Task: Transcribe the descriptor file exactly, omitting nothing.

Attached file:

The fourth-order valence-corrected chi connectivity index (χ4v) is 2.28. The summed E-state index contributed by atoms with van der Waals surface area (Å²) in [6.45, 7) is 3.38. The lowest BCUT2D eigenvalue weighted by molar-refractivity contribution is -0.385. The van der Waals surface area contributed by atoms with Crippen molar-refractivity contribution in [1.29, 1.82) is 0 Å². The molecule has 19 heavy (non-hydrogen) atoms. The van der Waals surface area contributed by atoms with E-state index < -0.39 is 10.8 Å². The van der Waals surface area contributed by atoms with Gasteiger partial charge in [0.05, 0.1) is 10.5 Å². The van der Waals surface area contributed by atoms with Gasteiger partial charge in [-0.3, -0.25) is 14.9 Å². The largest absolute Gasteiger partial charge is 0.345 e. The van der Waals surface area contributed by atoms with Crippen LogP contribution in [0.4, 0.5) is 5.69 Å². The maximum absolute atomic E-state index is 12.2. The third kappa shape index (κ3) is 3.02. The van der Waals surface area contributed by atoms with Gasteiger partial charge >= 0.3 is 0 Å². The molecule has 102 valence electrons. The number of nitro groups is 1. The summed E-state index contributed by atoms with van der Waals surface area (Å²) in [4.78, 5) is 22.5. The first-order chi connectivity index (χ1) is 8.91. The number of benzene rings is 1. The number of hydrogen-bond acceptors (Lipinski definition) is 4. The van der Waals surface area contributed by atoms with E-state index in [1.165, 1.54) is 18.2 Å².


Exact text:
The fourth-order valence-corrected chi connectivity index (χ4v) is 2.28. The summed E-state index contributed by atoms with van der Waals surface area (Å²) in [6.45, 7) is 3.38. The lowest BCUT2D eigenvalue weighted by molar-refractivity contribution is -0.385. The van der Waals surface area contributed by atoms with Crippen molar-refractivity contribution in [1.29, 1.82) is 0 Å². The molecule has 19 heavy (non-hydrogen) atoms. The van der Waals surface area contributed by atoms with E-state index < -0.39 is 10.8 Å². The van der Waals surface area contributed by atoms with Gasteiger partial charge in [0.05, 0.1) is 10.5 Å². The van der Waals surface area contributed by atoms with Gasteiger partial charge in [-0.3, -0.25) is 14.9 Å². The largest absolute Gasteiger partial charge is 0.345 e. The van der Waals surface area contributed by atoms with Crippen LogP contribution in [0.4, 0.5) is 5.69 Å². The maximum absolute atomic E-state index is 12.2. The third kappa shape index (κ3) is 3.02. The van der Waals surface area contributed by atoms with Gasteiger partial charge >= 0.3 is 0 Å². The molecule has 102 valence electrons. The number of nitro groups is 1. The summed E-state index contributed by atoms with van der Waals surface area (Å²) in [4.78, 5) is 22.5. The first-order chi connectivity index (χ1) is 8.91. The number of benzene rings is 1. The number of hydrogen-bond acceptors (Lipinski definition) is 4. The van der Waals surface area contributed by atoms with E-state index in [1.165, 1.54) is 18.2 Å².